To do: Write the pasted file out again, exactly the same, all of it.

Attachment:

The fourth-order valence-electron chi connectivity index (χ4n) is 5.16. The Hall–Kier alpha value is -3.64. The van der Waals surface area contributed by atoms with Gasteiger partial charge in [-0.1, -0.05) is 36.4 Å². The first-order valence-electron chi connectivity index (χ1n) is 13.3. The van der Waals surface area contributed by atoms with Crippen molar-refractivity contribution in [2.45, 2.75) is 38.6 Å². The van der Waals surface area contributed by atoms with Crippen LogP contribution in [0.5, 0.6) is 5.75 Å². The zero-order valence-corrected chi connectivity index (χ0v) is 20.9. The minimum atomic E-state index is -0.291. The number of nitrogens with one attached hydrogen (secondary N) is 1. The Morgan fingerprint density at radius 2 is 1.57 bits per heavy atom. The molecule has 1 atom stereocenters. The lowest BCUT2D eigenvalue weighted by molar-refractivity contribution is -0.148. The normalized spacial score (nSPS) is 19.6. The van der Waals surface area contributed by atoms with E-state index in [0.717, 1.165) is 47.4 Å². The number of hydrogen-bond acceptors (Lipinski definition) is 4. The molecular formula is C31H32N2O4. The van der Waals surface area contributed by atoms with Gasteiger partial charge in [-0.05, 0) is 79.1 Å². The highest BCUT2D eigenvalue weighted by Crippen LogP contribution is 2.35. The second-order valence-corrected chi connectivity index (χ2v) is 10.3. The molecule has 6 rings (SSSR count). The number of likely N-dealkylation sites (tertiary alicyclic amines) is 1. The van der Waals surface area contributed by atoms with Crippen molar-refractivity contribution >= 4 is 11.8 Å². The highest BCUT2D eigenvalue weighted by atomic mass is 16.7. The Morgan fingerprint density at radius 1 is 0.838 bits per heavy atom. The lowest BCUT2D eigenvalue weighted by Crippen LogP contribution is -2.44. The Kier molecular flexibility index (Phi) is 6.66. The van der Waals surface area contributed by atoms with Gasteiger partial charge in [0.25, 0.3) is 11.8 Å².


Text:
The fourth-order valence-electron chi connectivity index (χ4n) is 5.16. The Hall–Kier alpha value is -3.64. The van der Waals surface area contributed by atoms with Gasteiger partial charge in [-0.1, -0.05) is 36.4 Å². The first-order valence-electron chi connectivity index (χ1n) is 13.3. The van der Waals surface area contributed by atoms with Crippen molar-refractivity contribution in [2.45, 2.75) is 38.6 Å². The van der Waals surface area contributed by atoms with Crippen LogP contribution in [0.5, 0.6) is 5.75 Å². The zero-order valence-corrected chi connectivity index (χ0v) is 20.9. The minimum atomic E-state index is -0.291. The number of nitrogens with one attached hydrogen (secondary N) is 1. The Morgan fingerprint density at radius 2 is 1.57 bits per heavy atom. The molecule has 1 atom stereocenters. The lowest BCUT2D eigenvalue weighted by molar-refractivity contribution is -0.148. The normalized spacial score (nSPS) is 19.6. The van der Waals surface area contributed by atoms with E-state index in [0.717, 1.165) is 47.4 Å². The number of hydrogen-bond acceptors (Lipinski definition) is 4. The molecular formula is C31H32N2O4. The van der Waals surface area contributed by atoms with Gasteiger partial charge in [-0.05, 0) is 79.1 Å². The highest BCUT2D eigenvalue weighted by Crippen LogP contribution is 2.35. The second-order valence-corrected chi connectivity index (χ2v) is 10.3. The molecule has 6 rings (SSSR count). The number of likely N-dealkylation sites (tertiary alicyclic amines) is 1. The van der Waals surface area contributed by atoms with Crippen molar-refractivity contribution >= 4 is 11.8 Å². The highest BCUT2D eigenvalue weighted by atomic mass is 16.7. The Morgan fingerprint density at radius 1 is 0.838 bits per heavy atom. The lowest BCUT2D eigenvalue weighted by Crippen LogP contribution is -2.44. The Kier molecular flexibility index (Phi) is 6.66. The van der Waals surface area contributed by atoms with Gasteiger partial charge in [0.25, 0.3) is 11.8 Å².